Neil played solo acoustic sets both nights, but he also had a backing band that opened on its own and later played with him, a tight and country-tinged outfit called Natchez Trace, about whom I’ve found a faint trace online. From that source, a Buffalo Springfield fan site, I see that the shows were on Saturday, May 31 and Sunday, June 1. I recall that the club was not crowded either night. At some point during the two nights, Joel and I availed ourselves of the opportunity to go up and say hello to him. I extended a hand and shared a shake with Neil, then so young, and a bit shy in fringed buckskins and extremely thin, as he was not many years past the polio that had defined his early years, also chronicled in Shakey. When I hear Neil speak on June 6, I’ll be remembering those La Cave gigs and the early days of Neil’s career.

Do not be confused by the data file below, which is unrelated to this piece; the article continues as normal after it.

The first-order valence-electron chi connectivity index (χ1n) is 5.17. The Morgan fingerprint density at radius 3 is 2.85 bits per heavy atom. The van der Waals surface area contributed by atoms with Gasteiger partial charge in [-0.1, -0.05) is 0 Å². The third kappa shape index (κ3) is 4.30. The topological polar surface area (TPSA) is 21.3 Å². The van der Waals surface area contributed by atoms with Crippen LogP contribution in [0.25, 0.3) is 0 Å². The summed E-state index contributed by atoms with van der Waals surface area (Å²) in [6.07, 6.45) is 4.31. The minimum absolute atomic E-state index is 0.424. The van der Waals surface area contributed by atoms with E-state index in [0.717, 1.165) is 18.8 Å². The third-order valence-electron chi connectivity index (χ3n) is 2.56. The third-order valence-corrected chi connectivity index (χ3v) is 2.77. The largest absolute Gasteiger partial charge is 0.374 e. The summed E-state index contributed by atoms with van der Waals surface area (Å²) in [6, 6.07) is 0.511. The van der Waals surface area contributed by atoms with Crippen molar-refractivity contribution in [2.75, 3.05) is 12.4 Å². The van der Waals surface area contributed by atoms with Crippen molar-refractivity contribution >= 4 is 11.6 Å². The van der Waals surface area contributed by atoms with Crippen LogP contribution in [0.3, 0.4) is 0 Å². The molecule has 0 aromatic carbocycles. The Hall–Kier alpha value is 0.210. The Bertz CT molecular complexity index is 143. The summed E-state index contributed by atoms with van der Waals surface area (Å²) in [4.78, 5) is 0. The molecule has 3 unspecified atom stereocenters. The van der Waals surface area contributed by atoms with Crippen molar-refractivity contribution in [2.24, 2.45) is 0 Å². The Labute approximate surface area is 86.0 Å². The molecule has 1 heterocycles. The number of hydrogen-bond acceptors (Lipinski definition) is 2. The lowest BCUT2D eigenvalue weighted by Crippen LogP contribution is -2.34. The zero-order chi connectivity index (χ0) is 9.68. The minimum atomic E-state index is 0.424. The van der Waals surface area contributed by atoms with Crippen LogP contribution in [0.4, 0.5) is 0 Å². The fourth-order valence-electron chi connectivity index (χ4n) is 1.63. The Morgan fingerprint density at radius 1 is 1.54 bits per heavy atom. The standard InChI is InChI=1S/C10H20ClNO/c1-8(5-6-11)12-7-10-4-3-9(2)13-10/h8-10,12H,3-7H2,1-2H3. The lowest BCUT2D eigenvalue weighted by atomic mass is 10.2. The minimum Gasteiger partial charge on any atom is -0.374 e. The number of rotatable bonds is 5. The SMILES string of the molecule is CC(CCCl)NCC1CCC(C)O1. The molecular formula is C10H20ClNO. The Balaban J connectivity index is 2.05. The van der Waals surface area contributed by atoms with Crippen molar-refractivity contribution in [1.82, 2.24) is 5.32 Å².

Love for the CBC from the LA Times

In what I judge to be an interesting assignment by editors at the Los Angeles Times, I read Marcia Adair’s article on the unifying effect that the CBC, Canada’s national broadcaster, has on the country’s civic identity. The story is partly pegged to the fact that “in a delicious twist, it seems that the broadest […]